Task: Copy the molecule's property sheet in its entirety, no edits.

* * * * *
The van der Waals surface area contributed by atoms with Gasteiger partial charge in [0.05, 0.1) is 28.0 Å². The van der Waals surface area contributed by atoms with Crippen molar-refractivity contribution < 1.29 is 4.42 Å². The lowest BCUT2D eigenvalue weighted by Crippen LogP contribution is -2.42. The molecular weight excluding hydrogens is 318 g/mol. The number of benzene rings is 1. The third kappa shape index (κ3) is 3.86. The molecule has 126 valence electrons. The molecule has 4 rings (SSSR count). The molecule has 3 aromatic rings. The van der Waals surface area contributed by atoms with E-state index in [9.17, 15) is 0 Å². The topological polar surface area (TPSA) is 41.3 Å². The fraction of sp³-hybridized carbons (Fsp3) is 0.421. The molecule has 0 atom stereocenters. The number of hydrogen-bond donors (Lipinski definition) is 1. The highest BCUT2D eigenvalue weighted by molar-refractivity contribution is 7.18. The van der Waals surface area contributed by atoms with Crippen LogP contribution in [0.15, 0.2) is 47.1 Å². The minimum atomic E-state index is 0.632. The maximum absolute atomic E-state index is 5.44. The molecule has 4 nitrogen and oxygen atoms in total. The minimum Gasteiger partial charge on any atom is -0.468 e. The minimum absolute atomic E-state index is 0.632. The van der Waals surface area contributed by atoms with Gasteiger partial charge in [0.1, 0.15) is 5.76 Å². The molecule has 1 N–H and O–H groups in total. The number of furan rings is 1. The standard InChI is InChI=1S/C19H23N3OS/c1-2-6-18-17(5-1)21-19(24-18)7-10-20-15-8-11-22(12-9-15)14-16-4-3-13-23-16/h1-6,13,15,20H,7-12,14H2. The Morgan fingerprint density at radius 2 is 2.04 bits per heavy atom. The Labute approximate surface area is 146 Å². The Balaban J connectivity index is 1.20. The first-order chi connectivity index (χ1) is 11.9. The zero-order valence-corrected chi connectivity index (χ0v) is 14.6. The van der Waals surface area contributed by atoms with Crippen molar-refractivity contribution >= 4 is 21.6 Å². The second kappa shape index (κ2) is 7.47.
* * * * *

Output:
The van der Waals surface area contributed by atoms with Gasteiger partial charge in [0.05, 0.1) is 28.0 Å². The van der Waals surface area contributed by atoms with Crippen molar-refractivity contribution < 1.29 is 4.42 Å². The lowest BCUT2D eigenvalue weighted by Crippen LogP contribution is -2.42. The molecular weight excluding hydrogens is 318 g/mol. The number of benzene rings is 1. The third kappa shape index (κ3) is 3.86. The molecule has 126 valence electrons. The molecule has 4 rings (SSSR count). The molecule has 3 aromatic rings. The van der Waals surface area contributed by atoms with E-state index in [9.17, 15) is 0 Å². The topological polar surface area (TPSA) is 41.3 Å². The fraction of sp³-hybridized carbons (Fsp3) is 0.421. The molecule has 0 atom stereocenters. The number of hydrogen-bond donors (Lipinski definition) is 1. The highest BCUT2D eigenvalue weighted by molar-refractivity contribution is 7.18. The van der Waals surface area contributed by atoms with Crippen LogP contribution in [0.15, 0.2) is 47.1 Å². The minimum atomic E-state index is 0.632. The maximum absolute atomic E-state index is 5.44. The molecule has 4 nitrogen and oxygen atoms in total. The minimum Gasteiger partial charge on any atom is -0.468 e. The minimum absolute atomic E-state index is 0.632. The van der Waals surface area contributed by atoms with Gasteiger partial charge in [0.1, 0.15) is 5.76 Å². The molecule has 1 N–H and O–H groups in total. The number of furan rings is 1. The standard InChI is InChI=1S/C19H23N3OS/c1-2-6-18-17(5-1)21-19(24-18)7-10-20-15-8-11-22(12-9-15)14-16-4-3-13-23-16/h1-6,13,15,20H,7-12,14H2. The Morgan fingerprint density at radius 2 is 2.04 bits per heavy atom. The Labute approximate surface area is 146 Å². The Balaban J connectivity index is 1.20. The first-order chi connectivity index (χ1) is 11.9. The zero-order valence-corrected chi connectivity index (χ0v) is 14.6. The van der Waals surface area contributed by atoms with Crippen molar-refractivity contribution >= 4 is 21.6 Å². The second kappa shape index (κ2) is 7.47.